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Geothermal well-drilling begins on courthouse lawn

A crew drills a geothermal well on the north side of the Ogle County Courthouse. Forty 200-foot deep wells will be drilled for the geothermal heating and cooling system that are part of the building's renovations. Photo by Vinde Wells

By Vinde Wells – Editor
A well-drilling rig may look out of place on the courthouse lawn, but it actually has plenty of work to do.

The crew from Efflandt Well & Pump, Crystal Lake, has 40 wells to drill and they aren't looking for water.

The drilling is part of the new $1.4 million heating and cooling system which will serve the Ogle County Courthouse.

Renovations to inside and outside of the 118-year-old building started in mid-July.

The well rig crew is drilling geothermal wells —40 of them, 200 feet deep and 20 feet apart in a grid pattern all over the lawn on the north side of the courthouse.

Ogle County Sheriff Greg Beitel said Aug. 7 that the decision to heat and cool the building with a geothermal system makes sense.

Although expensive to install, the system costs little to operate compared to conventional heating and cooling systems.

"It eliminates the need for boilers and air conditioning units," Beitel said. "The payback is seven to eight years sooner compared to natural gas-fired boilers."

The drilling will take at least  a month to complete.

"It takes almost a day to drill a well," Beitel said.

Once the comparatively shallow wells are drilled, he said tubing will be run into the wells and all the tubes will be connected into a continuous loop.

Liquid in the tubes will run into heat exchangers in the building's basement.

Because the ground remains at a constant temperature of approximately 55 degrees year-round, the liquid will cool the building in summer and heat it in the winter, Beitel said.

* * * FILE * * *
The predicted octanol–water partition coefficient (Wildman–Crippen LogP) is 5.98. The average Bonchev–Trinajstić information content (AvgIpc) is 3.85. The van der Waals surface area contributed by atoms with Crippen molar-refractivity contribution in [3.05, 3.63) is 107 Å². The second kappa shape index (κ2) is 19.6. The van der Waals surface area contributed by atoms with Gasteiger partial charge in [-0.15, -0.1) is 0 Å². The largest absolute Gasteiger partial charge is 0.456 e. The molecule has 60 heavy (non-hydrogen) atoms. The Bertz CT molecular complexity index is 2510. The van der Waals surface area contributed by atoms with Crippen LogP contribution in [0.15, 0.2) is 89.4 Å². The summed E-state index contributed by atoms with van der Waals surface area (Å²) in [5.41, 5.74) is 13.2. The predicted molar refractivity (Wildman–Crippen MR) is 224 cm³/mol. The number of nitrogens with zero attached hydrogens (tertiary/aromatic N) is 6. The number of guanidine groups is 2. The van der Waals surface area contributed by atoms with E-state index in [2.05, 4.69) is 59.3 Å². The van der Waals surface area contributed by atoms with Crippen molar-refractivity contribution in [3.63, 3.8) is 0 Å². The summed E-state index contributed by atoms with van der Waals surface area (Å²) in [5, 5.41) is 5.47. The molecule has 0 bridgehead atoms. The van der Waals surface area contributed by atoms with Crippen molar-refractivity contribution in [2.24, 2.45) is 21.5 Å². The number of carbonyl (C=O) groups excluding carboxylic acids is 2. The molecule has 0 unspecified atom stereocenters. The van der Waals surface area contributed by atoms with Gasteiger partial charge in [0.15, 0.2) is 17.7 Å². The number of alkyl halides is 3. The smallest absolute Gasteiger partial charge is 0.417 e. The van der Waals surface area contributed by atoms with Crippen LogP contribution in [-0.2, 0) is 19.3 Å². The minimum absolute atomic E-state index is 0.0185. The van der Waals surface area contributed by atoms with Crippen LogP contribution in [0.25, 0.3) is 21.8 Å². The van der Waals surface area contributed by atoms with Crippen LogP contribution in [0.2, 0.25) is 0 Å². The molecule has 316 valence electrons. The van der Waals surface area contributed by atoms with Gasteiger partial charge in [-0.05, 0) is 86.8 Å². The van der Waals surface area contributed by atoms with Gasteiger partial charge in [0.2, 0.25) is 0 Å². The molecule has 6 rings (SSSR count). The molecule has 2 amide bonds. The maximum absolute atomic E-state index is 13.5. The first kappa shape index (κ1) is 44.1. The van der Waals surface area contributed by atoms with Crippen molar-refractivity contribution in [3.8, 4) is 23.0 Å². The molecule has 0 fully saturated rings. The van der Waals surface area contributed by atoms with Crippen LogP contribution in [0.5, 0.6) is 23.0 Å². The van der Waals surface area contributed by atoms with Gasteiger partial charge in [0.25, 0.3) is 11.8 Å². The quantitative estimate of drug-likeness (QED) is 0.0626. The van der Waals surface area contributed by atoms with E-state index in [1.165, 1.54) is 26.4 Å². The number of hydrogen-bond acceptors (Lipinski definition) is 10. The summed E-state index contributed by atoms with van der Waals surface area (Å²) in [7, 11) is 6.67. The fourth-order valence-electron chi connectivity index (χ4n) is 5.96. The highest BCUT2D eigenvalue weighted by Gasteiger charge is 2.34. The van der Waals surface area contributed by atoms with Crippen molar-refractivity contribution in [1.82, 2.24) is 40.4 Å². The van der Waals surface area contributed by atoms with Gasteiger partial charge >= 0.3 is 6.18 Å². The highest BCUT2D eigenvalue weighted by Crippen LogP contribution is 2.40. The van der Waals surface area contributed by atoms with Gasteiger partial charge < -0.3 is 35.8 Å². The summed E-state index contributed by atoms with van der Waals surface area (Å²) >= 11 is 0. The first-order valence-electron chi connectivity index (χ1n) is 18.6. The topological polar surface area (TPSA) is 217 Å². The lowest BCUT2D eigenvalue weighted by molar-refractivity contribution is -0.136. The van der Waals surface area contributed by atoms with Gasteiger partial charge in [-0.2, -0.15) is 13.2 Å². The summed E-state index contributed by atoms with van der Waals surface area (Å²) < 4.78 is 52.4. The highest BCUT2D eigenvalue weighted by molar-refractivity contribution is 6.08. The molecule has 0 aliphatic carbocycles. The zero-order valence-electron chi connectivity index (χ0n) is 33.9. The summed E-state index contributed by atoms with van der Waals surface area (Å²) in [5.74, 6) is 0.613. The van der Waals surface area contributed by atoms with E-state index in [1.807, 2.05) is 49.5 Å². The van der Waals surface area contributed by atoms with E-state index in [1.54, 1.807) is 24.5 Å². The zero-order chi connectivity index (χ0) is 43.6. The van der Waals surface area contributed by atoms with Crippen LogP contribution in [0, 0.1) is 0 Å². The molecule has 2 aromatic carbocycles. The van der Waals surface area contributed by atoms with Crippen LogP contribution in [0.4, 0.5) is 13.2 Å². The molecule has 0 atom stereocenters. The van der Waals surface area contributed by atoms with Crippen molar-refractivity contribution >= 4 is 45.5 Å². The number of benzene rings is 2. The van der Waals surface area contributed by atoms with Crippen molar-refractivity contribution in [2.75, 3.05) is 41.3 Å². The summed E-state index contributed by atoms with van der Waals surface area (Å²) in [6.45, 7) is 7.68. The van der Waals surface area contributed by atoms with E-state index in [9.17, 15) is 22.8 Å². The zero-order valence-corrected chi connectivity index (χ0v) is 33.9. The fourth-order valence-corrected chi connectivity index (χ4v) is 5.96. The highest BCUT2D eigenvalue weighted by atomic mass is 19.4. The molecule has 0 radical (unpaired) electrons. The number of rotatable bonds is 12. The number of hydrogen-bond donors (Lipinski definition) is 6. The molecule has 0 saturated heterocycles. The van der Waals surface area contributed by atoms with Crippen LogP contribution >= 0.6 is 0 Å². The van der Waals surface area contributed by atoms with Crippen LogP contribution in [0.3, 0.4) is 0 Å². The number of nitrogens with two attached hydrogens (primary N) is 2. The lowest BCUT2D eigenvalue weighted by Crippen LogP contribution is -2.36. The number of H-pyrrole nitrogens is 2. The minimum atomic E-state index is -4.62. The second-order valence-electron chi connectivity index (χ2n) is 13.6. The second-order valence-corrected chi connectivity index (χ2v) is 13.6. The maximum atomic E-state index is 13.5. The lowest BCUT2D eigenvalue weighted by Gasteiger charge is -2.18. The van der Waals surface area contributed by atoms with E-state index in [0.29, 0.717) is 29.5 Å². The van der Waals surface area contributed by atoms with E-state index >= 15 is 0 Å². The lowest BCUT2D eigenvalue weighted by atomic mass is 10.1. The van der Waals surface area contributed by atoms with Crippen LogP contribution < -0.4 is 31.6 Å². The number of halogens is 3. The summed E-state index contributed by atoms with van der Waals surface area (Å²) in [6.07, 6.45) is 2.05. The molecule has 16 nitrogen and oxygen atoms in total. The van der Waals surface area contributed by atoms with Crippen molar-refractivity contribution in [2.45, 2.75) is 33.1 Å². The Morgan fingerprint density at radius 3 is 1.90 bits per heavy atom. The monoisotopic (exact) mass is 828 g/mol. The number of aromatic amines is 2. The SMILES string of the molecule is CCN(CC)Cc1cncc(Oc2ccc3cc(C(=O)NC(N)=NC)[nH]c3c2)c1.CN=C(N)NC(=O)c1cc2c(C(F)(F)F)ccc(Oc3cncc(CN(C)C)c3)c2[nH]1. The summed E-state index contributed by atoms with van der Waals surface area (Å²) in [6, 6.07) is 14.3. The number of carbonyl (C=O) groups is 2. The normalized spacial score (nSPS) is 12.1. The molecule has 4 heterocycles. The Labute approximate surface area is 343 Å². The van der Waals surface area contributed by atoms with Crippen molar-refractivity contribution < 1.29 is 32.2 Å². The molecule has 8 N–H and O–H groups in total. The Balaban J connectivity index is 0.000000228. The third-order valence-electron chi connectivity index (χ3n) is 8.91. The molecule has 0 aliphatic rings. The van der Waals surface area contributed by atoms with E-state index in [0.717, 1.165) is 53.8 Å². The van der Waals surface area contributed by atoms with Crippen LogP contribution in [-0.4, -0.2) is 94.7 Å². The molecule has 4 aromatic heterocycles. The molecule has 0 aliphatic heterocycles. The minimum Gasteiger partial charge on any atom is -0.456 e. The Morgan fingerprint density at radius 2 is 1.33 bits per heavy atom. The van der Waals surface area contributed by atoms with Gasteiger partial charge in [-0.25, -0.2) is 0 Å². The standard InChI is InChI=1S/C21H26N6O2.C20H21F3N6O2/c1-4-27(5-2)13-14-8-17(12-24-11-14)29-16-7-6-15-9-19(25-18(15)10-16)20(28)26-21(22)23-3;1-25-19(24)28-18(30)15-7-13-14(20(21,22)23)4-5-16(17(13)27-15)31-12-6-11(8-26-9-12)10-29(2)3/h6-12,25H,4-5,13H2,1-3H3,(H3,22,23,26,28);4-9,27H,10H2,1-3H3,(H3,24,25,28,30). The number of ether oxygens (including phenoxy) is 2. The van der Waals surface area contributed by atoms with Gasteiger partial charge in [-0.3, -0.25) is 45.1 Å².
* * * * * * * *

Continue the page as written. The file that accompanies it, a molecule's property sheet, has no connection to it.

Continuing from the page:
Nothing from the geothermal wells or system will be visible once the project is completed, he said.

"Once the ground is reseeded, you won't even know it's there," Beitel said.

Some trees, mostly large hard maples, on the courthouse lawn were trimmed Aug. 5 to allow the drilling rigs room to work.

"We took out mostly dead wood and broken limbs," Beitel said. "We tried to get them trimmed back in a way that wouldn't destroy the trees."

Work is also steadily progressing on the inside of the courthouse, which is listed on the National Register of Historic Places.

Beitel said construction crews have been removing walls, many of which were put in during remodeling in the early 1980s, and taking out old plumbing and wiring.

"They've really opened it up on the second floor," he said. "The demolition on the third floor is done or almost done."

Once renovated, the courthouse will contain the offices of the county clerk and recorder, treasurer and collector, supervisor of assessments, coroner, animal control, and geographic information system (GIS) partnership.

During construction, many of those departments are temporarily located in the Watt Building in downtown Mt. Morris.
 
The construction is expected to take 11 months and cost a total of $7.5 million, including the furnishings.

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